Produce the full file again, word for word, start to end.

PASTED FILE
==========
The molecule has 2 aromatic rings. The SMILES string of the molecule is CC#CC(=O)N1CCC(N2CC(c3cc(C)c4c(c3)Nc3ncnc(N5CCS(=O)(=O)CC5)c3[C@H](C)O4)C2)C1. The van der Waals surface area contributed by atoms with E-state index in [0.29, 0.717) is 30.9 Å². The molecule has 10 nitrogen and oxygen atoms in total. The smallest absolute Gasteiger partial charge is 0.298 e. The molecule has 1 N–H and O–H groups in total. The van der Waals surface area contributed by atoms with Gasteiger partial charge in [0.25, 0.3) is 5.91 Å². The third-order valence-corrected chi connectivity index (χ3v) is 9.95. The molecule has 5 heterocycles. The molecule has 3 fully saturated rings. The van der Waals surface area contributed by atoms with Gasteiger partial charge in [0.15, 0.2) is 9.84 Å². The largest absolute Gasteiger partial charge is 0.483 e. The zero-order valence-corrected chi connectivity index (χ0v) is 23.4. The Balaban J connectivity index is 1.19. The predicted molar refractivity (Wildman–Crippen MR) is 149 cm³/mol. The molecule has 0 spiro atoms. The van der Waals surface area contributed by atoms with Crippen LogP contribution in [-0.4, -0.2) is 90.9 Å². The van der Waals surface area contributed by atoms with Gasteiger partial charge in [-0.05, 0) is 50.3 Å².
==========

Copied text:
The molecule has 2 aromatic rings. The SMILES string of the molecule is CC#CC(=O)N1CCC(N2CC(c3cc(C)c4c(c3)Nc3ncnc(N5CCS(=O)(=O)CC5)c3[C@H](C)O4)C2)C1. The van der Waals surface area contributed by atoms with E-state index in [0.29, 0.717) is 30.9 Å². The molecule has 10 nitrogen and oxygen atoms in total. The smallest absolute Gasteiger partial charge is 0.298 e. The molecule has 1 N–H and O–H groups in total. The van der Waals surface area contributed by atoms with Gasteiger partial charge in [0.25, 0.3) is 5.91 Å². The third-order valence-corrected chi connectivity index (χ3v) is 9.95. The molecule has 5 heterocycles. The molecule has 3 fully saturated rings. The van der Waals surface area contributed by atoms with Gasteiger partial charge in [0.15, 0.2) is 9.84 Å². The largest absolute Gasteiger partial charge is 0.483 e. The zero-order valence-corrected chi connectivity index (χ0v) is 23.4. The Balaban J connectivity index is 1.19. The predicted molar refractivity (Wildman–Crippen MR) is 149 cm³/mol. The molecule has 0 spiro atoms. The van der Waals surface area contributed by atoms with Crippen LogP contribution in [-0.4, -0.2) is 90.9 Å². The van der Waals surface area contributed by atoms with Gasteiger partial charge in [-0.05, 0) is 50.3 Å².